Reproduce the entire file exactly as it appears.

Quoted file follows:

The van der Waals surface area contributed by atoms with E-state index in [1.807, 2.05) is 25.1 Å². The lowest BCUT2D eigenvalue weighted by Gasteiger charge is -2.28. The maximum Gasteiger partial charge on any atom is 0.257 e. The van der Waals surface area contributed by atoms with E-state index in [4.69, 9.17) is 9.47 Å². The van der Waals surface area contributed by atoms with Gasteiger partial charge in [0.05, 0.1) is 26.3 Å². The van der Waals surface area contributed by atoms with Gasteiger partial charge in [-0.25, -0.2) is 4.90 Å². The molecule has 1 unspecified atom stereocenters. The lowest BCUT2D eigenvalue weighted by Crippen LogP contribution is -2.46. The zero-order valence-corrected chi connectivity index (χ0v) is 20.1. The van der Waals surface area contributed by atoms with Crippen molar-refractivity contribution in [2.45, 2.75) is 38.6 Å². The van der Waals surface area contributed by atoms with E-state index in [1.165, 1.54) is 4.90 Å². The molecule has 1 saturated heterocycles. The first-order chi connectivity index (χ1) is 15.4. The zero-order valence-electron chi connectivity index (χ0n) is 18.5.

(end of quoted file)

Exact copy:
The van der Waals surface area contributed by atoms with E-state index in [1.807, 2.05) is 25.1 Å². The lowest BCUT2D eigenvalue weighted by Gasteiger charge is -2.28. The maximum Gasteiger partial charge on any atom is 0.257 e. The van der Waals surface area contributed by atoms with E-state index in [4.69, 9.17) is 9.47 Å². The van der Waals surface area contributed by atoms with Gasteiger partial charge in [0.05, 0.1) is 26.3 Å². The van der Waals surface area contributed by atoms with Gasteiger partial charge in [-0.25, -0.2) is 4.90 Å². The molecule has 1 unspecified atom stereocenters. The lowest BCUT2D eigenvalue weighted by Crippen LogP contribution is -2.46. The zero-order valence-corrected chi connectivity index (χ0v) is 20.1. The van der Waals surface area contributed by atoms with Crippen molar-refractivity contribution in [2.45, 2.75) is 38.6 Å². The van der Waals surface area contributed by atoms with E-state index in [1.165, 1.54) is 4.90 Å². The molecule has 1 saturated heterocycles. The first-order chi connectivity index (χ1) is 15.4. The zero-order valence-electron chi connectivity index (χ0n) is 18.5.